The overwhelming majority of information currently online around NFTs, DeFi, and blockchain technology is written and produced in English. Whilst it is true that basic English is taught in many countries globally, this is a different level of comprehension to that required to be able to grasp complex, new ideas and structures. I was born in England, and grew up with English as my native language, yet there are still many blockchain articles that it takes work for me to process and linguistically digest. It is unsurprising then that we see a significantly slower adoption of web3 in countries where English is not broadly spoken.

Adding to this, the blockchain space is well known for its regular, international, conferences. This year, we will see ETHLisbon, ETHBarcelona, NFTBerlin, and ETHPrague, alongside many others. This could be an opportunity for the blockchain community to build accessibility and outreach talks and panels for the local people in each city. However, although the national languages in the countries that the above conferences are held in are Portuguese, Spanish, German, and Czech, the conferences themselves take place in English.

Of course, this makes sense. Since English is the most commonly spoken and comprehended language globally, it benefits the majority to write our articles and hold our conferences in English. By doing so, it is true that these articles are conferences reach more people than if they were written and hosted in any other single language. However, it is not clear to me that ensuring content is available in English needs to come at the expense of creating accessibility in other languages. So, how can we be doing better?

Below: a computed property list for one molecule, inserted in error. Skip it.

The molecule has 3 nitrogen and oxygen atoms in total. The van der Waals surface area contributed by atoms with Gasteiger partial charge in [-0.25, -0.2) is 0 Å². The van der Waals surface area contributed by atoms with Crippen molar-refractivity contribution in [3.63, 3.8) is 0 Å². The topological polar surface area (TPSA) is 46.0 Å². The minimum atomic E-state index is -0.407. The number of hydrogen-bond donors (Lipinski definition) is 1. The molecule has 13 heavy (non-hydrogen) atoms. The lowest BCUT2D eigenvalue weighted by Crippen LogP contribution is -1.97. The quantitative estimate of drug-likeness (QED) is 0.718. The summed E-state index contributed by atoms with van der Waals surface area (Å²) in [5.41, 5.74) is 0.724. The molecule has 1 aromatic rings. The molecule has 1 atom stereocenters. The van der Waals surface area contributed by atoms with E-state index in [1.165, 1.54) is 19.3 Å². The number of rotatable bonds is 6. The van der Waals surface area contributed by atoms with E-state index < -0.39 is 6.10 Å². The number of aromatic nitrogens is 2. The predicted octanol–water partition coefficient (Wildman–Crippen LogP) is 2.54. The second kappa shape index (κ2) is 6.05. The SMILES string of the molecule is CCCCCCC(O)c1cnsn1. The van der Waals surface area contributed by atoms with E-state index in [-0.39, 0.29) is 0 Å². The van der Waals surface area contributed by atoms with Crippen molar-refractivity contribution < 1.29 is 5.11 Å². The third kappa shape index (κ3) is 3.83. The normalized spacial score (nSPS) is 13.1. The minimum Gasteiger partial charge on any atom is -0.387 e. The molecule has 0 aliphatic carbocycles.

A way forward

The easiest way to increase accessibility would be to have articles about Web3 translated into a range of languages, beginning with those that are most widely spoken. This would enable those from non-English speaking backgrounds to start to read about the concepts underlying DeFi, NFTs and blockchain technology, and to begin engaging in discussions around them. With this access to knowledge increasing interest in the space, there would then be significant traction to start holding panels and talks in these languages.

Furthermore, I would suggest that at each conference that takes place in a country where the national language is not English, that there runs a parallel schedule of events that are held in that location’s language, for the local community. The Web3 space is incredibly diverse – one of the great characteristics of the industry – and I do not believe that we would struggle to find speakers with insights that they are interested in sharing who speak the local language. This would allow conferences to give something back to the city that is hosting them, and would create a space for different international communities to share ideas, without having to cross an unnecessary language barrier.

The Web3 space is heralded as being special, specifically for its level playing field and its accessibility. Actively working to make these changes would enable us as a community to actually play out the values we are praised for. The change begins with us.